Developers have been ramping up development over the past several years but have been conservative (relative to the last expansion) on speculative development particularly due to the lessons learned after the global financial crisis and the overhang of space that took years to absorb. As an example, the United States has seen build-to-suit rates at about 30%-40% as a percent of total development under construction in the current expansion compared to 10%-20% at the height of the last expansion. This is not to say that speculative development is not happening, or that there isn’t an appetite for it. Developers prefer to operate on a “build-to-suit” basis based on needs of occupiers with regard to location and asset customization.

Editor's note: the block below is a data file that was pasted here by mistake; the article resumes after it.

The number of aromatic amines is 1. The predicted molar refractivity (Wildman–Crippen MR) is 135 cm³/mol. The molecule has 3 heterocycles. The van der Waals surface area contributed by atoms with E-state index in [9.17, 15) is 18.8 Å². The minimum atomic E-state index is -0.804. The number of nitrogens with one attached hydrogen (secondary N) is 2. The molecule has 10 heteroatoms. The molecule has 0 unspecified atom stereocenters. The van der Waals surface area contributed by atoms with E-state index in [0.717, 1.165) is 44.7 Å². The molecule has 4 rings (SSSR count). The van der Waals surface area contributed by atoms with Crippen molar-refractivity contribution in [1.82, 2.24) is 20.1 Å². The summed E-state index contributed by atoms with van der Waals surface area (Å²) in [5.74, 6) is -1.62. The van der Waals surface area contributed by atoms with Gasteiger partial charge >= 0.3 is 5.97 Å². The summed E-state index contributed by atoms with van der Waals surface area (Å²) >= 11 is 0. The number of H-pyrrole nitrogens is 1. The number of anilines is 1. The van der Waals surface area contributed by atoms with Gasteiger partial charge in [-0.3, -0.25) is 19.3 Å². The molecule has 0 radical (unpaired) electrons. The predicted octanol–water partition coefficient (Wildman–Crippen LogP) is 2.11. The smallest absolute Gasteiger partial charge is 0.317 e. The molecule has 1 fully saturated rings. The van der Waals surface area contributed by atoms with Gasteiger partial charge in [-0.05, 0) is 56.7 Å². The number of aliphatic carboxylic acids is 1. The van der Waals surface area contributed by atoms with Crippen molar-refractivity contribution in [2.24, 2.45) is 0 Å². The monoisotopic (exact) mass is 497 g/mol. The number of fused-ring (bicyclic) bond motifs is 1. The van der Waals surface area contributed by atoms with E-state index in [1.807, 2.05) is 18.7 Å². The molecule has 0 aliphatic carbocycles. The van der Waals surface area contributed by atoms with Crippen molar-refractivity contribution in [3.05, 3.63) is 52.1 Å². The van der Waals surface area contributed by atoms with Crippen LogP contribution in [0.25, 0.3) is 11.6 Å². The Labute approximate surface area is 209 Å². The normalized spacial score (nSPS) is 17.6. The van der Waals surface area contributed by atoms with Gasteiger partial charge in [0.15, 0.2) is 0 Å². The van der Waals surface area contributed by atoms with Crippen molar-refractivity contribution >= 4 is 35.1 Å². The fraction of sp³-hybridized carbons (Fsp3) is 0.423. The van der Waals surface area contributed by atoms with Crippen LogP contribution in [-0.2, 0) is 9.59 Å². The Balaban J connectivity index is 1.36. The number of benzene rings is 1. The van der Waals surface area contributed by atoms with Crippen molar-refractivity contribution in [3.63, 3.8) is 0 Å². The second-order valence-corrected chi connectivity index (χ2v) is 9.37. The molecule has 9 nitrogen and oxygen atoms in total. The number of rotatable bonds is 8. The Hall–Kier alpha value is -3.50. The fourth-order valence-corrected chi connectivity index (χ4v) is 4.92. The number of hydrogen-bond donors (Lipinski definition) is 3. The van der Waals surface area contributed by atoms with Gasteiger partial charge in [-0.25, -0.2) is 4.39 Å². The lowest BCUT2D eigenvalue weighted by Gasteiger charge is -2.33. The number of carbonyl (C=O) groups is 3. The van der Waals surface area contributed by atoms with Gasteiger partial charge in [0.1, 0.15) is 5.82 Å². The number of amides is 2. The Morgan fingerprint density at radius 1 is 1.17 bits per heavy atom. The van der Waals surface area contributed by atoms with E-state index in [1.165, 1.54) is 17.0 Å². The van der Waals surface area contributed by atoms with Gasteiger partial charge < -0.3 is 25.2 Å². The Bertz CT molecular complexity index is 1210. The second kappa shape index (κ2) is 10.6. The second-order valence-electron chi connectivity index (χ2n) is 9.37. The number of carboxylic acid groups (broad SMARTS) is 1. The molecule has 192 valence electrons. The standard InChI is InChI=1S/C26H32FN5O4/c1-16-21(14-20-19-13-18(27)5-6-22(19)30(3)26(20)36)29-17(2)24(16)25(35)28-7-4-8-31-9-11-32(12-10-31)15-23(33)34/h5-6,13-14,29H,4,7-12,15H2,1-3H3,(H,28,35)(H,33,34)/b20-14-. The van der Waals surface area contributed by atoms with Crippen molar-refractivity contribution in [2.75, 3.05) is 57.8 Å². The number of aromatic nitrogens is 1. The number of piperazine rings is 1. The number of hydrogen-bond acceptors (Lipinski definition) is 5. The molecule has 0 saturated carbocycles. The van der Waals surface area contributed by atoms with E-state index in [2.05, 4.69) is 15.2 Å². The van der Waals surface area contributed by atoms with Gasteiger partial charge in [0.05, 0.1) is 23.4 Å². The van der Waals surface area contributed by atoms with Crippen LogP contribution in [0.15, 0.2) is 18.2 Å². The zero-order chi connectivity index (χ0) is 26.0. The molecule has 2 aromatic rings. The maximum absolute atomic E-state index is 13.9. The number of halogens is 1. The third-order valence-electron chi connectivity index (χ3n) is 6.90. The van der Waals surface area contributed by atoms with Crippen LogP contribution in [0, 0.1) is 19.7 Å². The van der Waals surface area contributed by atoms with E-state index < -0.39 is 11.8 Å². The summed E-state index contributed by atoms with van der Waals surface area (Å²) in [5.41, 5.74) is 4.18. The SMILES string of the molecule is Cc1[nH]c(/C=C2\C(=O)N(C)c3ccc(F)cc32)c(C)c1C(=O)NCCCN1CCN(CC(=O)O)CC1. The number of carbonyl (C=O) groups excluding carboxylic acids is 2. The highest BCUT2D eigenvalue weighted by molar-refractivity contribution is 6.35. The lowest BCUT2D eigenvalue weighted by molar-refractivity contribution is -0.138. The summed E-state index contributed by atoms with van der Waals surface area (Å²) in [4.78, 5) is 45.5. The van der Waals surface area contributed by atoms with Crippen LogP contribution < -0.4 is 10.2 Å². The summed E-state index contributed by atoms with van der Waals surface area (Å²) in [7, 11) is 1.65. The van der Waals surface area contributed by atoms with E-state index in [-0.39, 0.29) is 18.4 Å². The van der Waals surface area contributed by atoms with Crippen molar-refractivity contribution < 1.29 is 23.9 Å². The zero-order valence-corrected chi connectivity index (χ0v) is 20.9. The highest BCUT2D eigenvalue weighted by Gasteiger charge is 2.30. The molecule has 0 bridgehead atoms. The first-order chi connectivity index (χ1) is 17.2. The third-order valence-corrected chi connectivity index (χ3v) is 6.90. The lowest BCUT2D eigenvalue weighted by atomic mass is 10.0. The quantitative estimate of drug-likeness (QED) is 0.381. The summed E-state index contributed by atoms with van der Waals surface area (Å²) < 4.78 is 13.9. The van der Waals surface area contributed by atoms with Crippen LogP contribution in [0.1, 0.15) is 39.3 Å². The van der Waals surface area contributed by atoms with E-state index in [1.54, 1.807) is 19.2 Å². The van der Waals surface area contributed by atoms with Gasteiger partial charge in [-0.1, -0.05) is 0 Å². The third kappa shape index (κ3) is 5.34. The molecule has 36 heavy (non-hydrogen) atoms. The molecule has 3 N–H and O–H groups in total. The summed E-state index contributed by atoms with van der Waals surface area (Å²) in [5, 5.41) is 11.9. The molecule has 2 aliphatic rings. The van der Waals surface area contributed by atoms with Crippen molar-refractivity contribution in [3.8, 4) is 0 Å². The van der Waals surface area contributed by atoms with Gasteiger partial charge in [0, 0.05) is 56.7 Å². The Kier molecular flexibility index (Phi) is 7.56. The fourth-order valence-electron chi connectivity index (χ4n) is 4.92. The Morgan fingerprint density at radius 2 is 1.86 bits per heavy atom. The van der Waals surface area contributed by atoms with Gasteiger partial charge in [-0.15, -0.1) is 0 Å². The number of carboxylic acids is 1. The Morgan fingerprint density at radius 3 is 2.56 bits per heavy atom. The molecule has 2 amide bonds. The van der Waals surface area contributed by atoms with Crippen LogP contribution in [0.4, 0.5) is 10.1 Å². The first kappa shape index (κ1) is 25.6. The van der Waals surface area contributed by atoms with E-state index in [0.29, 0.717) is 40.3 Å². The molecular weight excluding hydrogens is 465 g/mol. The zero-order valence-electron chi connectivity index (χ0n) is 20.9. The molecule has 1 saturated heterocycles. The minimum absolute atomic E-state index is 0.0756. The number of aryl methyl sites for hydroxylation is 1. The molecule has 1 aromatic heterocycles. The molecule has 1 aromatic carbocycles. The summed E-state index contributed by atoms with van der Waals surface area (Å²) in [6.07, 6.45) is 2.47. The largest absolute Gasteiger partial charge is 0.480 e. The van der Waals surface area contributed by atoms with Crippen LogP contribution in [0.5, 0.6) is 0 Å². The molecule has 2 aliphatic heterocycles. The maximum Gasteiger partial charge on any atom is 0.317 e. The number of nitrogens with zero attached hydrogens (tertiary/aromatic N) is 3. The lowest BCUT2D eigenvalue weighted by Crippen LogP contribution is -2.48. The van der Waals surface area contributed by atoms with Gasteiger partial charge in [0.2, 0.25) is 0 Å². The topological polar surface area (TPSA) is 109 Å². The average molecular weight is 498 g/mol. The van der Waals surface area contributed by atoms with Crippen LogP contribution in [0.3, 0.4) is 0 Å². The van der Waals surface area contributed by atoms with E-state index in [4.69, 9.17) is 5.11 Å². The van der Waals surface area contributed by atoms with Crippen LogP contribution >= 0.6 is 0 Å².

It can also be difficult to upgrade existing real estate assets. Occupiers are often looking for higher clear heights, better automation, and higher quality amenities for the workforce. This can be a challenge in today’s market, especially when, in the U.S. alone, 70% of industrial inventory was built before 2000. Others are considering retrofitting or refurbishing—sometimes taking buildings all the way back to frame—older warehouses to provide additional options in the particularly supply-constrained markets or infill markets.